Britain’s nearly 20-year drive to get back into the big aircraft carrier game took a critical, if ceremonial, step forward last week, with the formal naming of the first of two giant ships.
HMS Queen Elizabeth — christened by its namesake Queen Elizabeth II — is the largest warship ever built in Britain and will be commissioned into the Royal Navy in 2016. A sister ship is under construction and slated for delivery in 2019. The new carrier will be the centerpiece of a joint force bringing together the three UK military services, which will operate aircraft from the ship’s 4-acre flight decks.
“HMS Queen Elizabeth will also become the beating heart of our strategic armada, the Joint Expeditionary Force,” said Adm. Sir George Zambellas, the First Sea Lord, at a London conference last week. “And we are exploring how to internationalize the JEF to enhance cooperation and interoperability with our allies.”
In particular, Britain’s new carriers will enjoy a close operational relationship with the US Marine Corps, which will fly the same short-takeoff, vertical-landing F-35B as the the Royal Navy and Royal Air Force.
But London has taken a tortured route toward this achievement. Budget pressures forced the government to waffle on its carrier plans, flip-flopping on design decisions and, at one point, considering canceling them entirely. UK leaders also balked on how many F-35s to buy, although now, at least, up to 138 jets remain in the plan.
Still unclear, however, is whether the two new carriers will ever serve simultaneously under Royal Navy’s legendary White Ensign.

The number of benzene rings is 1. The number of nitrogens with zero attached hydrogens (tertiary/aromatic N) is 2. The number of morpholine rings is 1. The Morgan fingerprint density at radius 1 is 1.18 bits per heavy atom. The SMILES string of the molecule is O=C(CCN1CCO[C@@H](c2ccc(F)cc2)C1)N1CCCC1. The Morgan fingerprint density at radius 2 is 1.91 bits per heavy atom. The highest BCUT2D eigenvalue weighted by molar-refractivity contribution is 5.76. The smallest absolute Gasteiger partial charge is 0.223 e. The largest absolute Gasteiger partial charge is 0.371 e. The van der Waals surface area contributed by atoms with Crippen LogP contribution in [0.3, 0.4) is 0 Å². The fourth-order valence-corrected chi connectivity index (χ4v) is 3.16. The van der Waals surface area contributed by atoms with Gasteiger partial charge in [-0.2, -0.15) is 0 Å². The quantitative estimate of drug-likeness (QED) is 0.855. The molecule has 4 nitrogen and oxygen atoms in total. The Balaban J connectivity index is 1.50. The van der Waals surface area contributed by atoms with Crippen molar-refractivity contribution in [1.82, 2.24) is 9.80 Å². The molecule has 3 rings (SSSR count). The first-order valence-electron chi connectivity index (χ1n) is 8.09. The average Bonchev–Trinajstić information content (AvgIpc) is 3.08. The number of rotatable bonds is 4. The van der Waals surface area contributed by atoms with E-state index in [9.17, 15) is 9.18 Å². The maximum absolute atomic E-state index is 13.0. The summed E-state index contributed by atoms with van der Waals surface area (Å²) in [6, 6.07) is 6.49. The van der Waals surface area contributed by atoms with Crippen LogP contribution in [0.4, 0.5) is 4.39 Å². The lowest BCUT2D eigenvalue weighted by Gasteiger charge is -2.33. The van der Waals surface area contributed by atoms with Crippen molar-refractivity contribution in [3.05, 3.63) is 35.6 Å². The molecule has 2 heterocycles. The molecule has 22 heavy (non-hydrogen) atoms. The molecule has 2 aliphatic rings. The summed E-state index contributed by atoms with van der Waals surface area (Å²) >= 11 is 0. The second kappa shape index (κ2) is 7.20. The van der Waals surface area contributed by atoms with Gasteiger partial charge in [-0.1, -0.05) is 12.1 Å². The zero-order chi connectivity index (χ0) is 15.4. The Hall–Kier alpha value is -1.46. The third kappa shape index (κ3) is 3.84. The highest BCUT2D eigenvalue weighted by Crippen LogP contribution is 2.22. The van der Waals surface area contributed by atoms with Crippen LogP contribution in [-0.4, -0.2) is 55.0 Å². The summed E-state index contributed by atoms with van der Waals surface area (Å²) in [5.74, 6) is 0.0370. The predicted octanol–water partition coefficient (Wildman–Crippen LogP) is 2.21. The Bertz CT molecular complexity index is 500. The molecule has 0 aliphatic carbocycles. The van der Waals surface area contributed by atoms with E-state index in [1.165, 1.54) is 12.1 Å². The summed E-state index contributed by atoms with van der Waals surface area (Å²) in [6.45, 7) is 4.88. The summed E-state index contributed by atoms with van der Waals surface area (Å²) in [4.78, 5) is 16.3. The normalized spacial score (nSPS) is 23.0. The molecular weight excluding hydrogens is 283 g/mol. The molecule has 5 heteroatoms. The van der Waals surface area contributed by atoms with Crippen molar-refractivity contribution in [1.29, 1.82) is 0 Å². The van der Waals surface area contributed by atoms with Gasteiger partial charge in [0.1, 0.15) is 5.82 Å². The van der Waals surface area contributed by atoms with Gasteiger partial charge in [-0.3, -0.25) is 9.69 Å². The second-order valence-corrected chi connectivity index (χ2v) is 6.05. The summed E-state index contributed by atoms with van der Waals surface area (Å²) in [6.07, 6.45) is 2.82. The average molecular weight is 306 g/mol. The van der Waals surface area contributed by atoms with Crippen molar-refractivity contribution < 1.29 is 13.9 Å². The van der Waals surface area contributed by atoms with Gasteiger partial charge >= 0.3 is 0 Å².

The current plan is to put only one of the ships in service, with the other to be mothballed or sold. A Strategic Defence and Security Review is to decide the ships’ fates next year.
Defence Secretary Philip Hammond has said that having the second ship available for duty would cost an extra £70 million, a modest price given the capability gained and the significantly greater costs already incurred.
Once equipped with the F-35 fighter, as well as an assortment of helicopters, including the Merlin, Wildcat, Chinook and the future Crowsnest ISR system, the ships will constitute a formidable capability.
Failing to put both ships in service is shortsighted, leaving Britain in the same compromised state as France, which is without an available carrier for extended periods during necessary maintenance.
One carrier is better than none, but two are better, ensuring that the massive investment pays off with a strategic national capability available whenever needed. You can’t schedule international incidents around maintenance availabilities.
“Credibility also hinges on a carrier being available when the need arises,” Zambellas said. “Hope is not a reliable method of ensuring capability availability when a crisis erupts. … That means having two carriers, not one.”
He is right. Britain is one of the world’s most important powers, one that is a cornerstone of the rules-based order that governs international affairs. As such, these ships will be critical for the security and global interests of the UK and its allies.
Sadly, Britain sometimes tries to do big things on the cheap, cutting corners that undermine its own plans. Having already committed tens of billions of pounds to build the ships, the new carrier-based aircraft that will operate from their decks and the escort ships to defend them, Britain has made a strategic investment that will yield decades of capability.
But buying the ships — as well as aircraft and systems — is only half the story. They must be continuously available for operations if they are going to constitute a real capability.